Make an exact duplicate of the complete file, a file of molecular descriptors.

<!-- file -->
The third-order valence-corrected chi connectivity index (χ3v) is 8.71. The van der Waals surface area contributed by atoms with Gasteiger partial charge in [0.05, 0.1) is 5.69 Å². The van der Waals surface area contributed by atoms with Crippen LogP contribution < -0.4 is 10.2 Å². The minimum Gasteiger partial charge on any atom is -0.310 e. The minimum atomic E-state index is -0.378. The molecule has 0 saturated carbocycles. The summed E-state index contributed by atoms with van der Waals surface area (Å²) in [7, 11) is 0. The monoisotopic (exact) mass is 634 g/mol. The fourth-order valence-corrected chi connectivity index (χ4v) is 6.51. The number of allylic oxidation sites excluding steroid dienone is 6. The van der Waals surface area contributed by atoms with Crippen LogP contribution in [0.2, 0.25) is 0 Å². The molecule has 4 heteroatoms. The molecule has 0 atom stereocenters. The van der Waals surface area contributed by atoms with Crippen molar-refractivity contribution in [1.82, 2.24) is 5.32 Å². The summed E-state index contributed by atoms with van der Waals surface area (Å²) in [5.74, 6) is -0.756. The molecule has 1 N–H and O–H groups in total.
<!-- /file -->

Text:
The third-order valence-corrected chi connectivity index (χ3v) is 8.71. The van der Waals surface area contributed by atoms with Gasteiger partial charge in [0.05, 0.1) is 5.69 Å². The van der Waals surface area contributed by atoms with Crippen LogP contribution < -0.4 is 10.2 Å². The minimum Gasteiger partial charge on any atom is -0.310 e. The minimum atomic E-state index is -0.378. The molecule has 0 saturated carbocycles. The summed E-state index contributed by atoms with van der Waals surface area (Å²) in [7, 11) is 0. The monoisotopic (exact) mass is 634 g/mol. The fourth-order valence-corrected chi connectivity index (χ4v) is 6.51. The number of allylic oxidation sites excluding steroid dienone is 6. The van der Waals surface area contributed by atoms with Crippen LogP contribution in [0.2, 0.25) is 0 Å². The molecule has 4 heteroatoms. The molecule has 0 atom stereocenters. The van der Waals surface area contributed by atoms with Crippen molar-refractivity contribution in [1.82, 2.24) is 5.32 Å². The summed E-state index contributed by atoms with van der Waals surface area (Å²) in [5.74, 6) is -0.756. The molecule has 1 N–H and O–H groups in total.